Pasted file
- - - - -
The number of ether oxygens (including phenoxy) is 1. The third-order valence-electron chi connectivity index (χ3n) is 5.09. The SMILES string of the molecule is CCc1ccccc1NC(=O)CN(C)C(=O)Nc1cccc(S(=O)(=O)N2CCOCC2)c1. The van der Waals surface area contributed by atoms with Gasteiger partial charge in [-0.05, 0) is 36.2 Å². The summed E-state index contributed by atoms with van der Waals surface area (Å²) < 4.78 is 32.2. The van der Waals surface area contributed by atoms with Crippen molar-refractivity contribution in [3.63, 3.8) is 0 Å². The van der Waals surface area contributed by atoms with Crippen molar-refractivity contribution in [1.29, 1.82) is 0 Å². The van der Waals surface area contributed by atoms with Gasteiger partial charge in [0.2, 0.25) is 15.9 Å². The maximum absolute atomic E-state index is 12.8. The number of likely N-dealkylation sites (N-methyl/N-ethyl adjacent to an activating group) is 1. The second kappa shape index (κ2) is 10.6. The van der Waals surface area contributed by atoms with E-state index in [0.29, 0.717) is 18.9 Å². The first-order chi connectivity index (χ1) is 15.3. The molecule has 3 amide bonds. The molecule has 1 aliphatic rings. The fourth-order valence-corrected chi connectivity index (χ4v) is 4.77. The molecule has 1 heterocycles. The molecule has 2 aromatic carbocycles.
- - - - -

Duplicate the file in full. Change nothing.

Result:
The number of ether oxygens (including phenoxy) is 1. The third-order valence-electron chi connectivity index (χ3n) is 5.09. The SMILES string of the molecule is CCc1ccccc1NC(=O)CN(C)C(=O)Nc1cccc(S(=O)(=O)N2CCOCC2)c1. The van der Waals surface area contributed by atoms with Gasteiger partial charge in [-0.05, 0) is 36.2 Å². The summed E-state index contributed by atoms with van der Waals surface area (Å²) < 4.78 is 32.2. The van der Waals surface area contributed by atoms with Crippen molar-refractivity contribution in [3.63, 3.8) is 0 Å². The van der Waals surface area contributed by atoms with Crippen molar-refractivity contribution in [1.29, 1.82) is 0 Å². The van der Waals surface area contributed by atoms with Gasteiger partial charge in [0.2, 0.25) is 15.9 Å². The maximum absolute atomic E-state index is 12.8. The number of likely N-dealkylation sites (N-methyl/N-ethyl adjacent to an activating group) is 1. The second kappa shape index (κ2) is 10.6. The van der Waals surface area contributed by atoms with E-state index in [0.29, 0.717) is 18.9 Å². The first-order chi connectivity index (χ1) is 15.3. The molecule has 3 amide bonds. The molecule has 1 aliphatic rings. The fourth-order valence-corrected chi connectivity index (χ4v) is 4.77. The molecule has 1 heterocycles. The molecule has 2 aromatic carbocycles.